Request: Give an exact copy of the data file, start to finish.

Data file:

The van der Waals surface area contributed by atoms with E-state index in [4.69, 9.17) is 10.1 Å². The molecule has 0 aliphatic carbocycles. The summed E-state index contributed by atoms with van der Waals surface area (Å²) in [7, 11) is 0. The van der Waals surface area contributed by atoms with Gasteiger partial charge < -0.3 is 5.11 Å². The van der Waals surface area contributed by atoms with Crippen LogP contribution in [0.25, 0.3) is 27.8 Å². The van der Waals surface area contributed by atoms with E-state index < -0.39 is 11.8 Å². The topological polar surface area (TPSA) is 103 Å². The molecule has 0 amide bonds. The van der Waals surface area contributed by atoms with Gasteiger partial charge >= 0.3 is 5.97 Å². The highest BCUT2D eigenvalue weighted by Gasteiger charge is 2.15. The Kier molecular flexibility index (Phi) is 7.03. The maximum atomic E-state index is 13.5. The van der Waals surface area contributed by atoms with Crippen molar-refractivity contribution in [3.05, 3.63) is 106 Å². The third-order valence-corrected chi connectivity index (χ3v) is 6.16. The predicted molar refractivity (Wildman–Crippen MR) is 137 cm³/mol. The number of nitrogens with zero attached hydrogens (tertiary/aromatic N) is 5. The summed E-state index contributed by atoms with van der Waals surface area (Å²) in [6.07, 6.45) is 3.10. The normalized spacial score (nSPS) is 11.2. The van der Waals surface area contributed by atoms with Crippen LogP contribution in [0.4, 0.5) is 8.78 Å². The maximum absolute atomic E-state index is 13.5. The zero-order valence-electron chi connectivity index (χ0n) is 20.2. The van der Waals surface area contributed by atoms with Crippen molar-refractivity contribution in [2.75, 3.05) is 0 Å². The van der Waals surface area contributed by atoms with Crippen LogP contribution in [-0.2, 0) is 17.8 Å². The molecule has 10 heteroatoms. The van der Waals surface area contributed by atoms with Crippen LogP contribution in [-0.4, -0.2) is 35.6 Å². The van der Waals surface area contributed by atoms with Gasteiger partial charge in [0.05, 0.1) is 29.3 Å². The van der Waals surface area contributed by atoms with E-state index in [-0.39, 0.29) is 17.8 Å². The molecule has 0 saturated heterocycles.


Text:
The van der Waals surface area contributed by atoms with E-state index in [4.69, 9.17) is 10.1 Å². The molecule has 0 aliphatic carbocycles. The summed E-state index contributed by atoms with van der Waals surface area (Å²) in [7, 11) is 0. The van der Waals surface area contributed by atoms with Gasteiger partial charge < -0.3 is 5.11 Å². The van der Waals surface area contributed by atoms with Crippen LogP contribution in [0.25, 0.3) is 27.8 Å². The van der Waals surface area contributed by atoms with E-state index < -0.39 is 11.8 Å². The topological polar surface area (TPSA) is 103 Å². The molecule has 0 amide bonds. The van der Waals surface area contributed by atoms with Gasteiger partial charge >= 0.3 is 5.97 Å². The highest BCUT2D eigenvalue weighted by Gasteiger charge is 2.15. The Kier molecular flexibility index (Phi) is 7.03. The maximum atomic E-state index is 13.5. The van der Waals surface area contributed by atoms with Crippen molar-refractivity contribution in [3.05, 3.63) is 106 Å². The third-order valence-corrected chi connectivity index (χ3v) is 6.16. The predicted molar refractivity (Wildman–Crippen MR) is 137 cm³/mol. The number of nitrogens with zero attached hydrogens (tertiary/aromatic N) is 5. The summed E-state index contributed by atoms with van der Waals surface area (Å²) in [6.07, 6.45) is 3.10. The normalized spacial score (nSPS) is 11.2. The van der Waals surface area contributed by atoms with Crippen LogP contribution in [0.4, 0.5) is 8.78 Å². The maximum absolute atomic E-state index is 13.5. The zero-order valence-electron chi connectivity index (χ0n) is 20.2. The van der Waals surface area contributed by atoms with Crippen molar-refractivity contribution in [2.75, 3.05) is 0 Å². The van der Waals surface area contributed by atoms with Crippen LogP contribution in [-0.2, 0) is 17.8 Å². The molecule has 10 heteroatoms. The van der Waals surface area contributed by atoms with Crippen LogP contribution in [-0.4, -0.2) is 35.6 Å². The van der Waals surface area contributed by atoms with Gasteiger partial charge in [0.05, 0.1) is 29.3 Å². The van der Waals surface area contributed by atoms with E-state index in [-0.39, 0.29) is 17.8 Å². The molecule has 0 saturated heterocycles.